Making it easier for regions and industries to get the workers they need to flourish is at the heart of proposed changes to temporary work visas released for consultation today, says Immigration Minister Iain Lees- Galloway.

“The Coalition Government is determined to make our Immigration system work better for New Zealand business and regions, so that those areas and sectors experiencing genuine labour shortages can get the support they need.

“It is clear that the untargeted one-size-fits-all approach by the previous Government has been failing our regions and industries with acute needs for labour, while loading enormous pressure on Auckland’s infrastructure.

“The current system is overly complex, includes a number of different visa options and isn’t adequately responsive to sectoral or regional differences in the labour market.

“There are also too few checks and balances on employers hiring migrants, leading to increased migrant exploitation as some employers with poor track records are still able to access migrant labour.

“To address these issues, the Government is proposing a set of reforms for employer-assisted temporary work visas to simplify the system and make it easier for business and regions to get the skilled workers they need to thrive.

“The proposals include introducing a new framework for assessing all employer-assisted temporary work visas. The new framework would be employer-led, rather than migrant-led, and will include checks for:

Employers – where approval will be granted to an employer to enable them to hire a migrant

  • Jobs – to ensure no New Zealander is able to do the job
  • Migrants – to ensure they meet character and health requirements.

“The new employer checks will help combat migrant exploitation by lifting the requirements on all employers and enabling the Government to put tougher tests in place for higher risk employers and employers looking to hire multiple migrants.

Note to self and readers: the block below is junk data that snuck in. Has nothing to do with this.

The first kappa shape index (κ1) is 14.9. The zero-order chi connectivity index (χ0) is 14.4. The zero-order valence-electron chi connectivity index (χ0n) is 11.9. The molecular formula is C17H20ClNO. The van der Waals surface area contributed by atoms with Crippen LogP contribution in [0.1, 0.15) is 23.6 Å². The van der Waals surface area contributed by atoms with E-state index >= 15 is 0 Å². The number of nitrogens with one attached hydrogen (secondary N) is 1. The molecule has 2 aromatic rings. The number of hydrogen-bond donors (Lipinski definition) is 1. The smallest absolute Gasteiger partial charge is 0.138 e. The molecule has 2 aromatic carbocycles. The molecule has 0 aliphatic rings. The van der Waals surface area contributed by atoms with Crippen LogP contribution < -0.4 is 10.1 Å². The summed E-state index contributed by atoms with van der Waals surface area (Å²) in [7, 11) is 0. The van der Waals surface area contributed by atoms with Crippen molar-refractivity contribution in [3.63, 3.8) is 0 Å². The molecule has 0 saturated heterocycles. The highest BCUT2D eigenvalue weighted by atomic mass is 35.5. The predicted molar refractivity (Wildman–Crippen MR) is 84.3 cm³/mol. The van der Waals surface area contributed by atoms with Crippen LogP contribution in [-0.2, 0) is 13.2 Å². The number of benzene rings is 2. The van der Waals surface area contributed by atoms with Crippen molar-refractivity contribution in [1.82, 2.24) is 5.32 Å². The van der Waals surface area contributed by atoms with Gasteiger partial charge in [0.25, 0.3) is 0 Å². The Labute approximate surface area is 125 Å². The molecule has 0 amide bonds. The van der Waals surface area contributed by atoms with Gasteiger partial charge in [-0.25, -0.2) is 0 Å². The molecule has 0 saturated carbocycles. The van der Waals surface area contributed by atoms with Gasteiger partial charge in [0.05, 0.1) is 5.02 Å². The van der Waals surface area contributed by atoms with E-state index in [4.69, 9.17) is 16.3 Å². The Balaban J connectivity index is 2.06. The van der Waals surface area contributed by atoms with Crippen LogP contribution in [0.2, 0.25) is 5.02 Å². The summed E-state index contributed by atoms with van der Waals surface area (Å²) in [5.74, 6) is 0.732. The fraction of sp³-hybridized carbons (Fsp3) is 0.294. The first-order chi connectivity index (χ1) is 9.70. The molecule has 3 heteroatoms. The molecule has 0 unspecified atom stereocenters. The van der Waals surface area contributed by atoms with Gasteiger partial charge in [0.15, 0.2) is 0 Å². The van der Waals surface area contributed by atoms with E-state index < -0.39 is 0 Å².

“As part of the job checks, the proposals also include replacing the Essential Skills in Demand Lists with Regional Skills Shortage Lists and introducing sector agreements for sectors which rely heavily on migrant labour.

“Regional Skills Shortage Lists will better reflect the skill shortages that exist in the regions and provide a stronger signal to temporary migrants of opportunities in regional areas.

“Sector agreements would help businesses in need source migrants for easily in return for commitments by the sector to employ and train more New Zealanders and to address their workforce needs more effectively.

“Ensuring that enough training opportunities are available to put young people on the pathway to skilled employment will be essential for addressing our long term workforce shortages. However, in the short term our immigration settings provide a mechanism for employers to fill more immediate needs.

“There will be more incentives and support for businesses to employ more New Zealanders, while improving employment conditions and certainty for both domestic and migrant workers.

“The proposed changes represent a significant shift in how we operate our Immigration system in the best interests of the New Zealand economy and our regions. I encourage everyone to have their say during this consultation process,” says Lees-Galloway.

Notes for editors:

  • The Government will also review some of the changes made by the previous Government to ensure they align with current priorities, including the stand down periods for lower-skilled migrants and family entitlements for lower-skilled workers.
  • Consultation on the proposals is open to all individuals, groups or organisations and closes on 18 March 2019, with announcements on final decisions to be made by mid-2019.
  • More information on the changes, including a link to the consultation document, can be found at www.MBIE.govt.nz/TempWorkVisaConsultation (link to go live after 9am 18 December)

(Source: Beehive)

Newsflash

IPT Decisions

The quality of decisions from INZ appear to decrease! Please refer to the Annual Report from the IPT for 2017 where on average 33% of Appeals with the IPT is allowed! A news paper article in 1 NEWS NOW dated 21/02/2019 confirms that four out of every ten appeals against INZ are upheld! That is an increase from 33% to now 40% of appeals being allowed or upheld against INZ!

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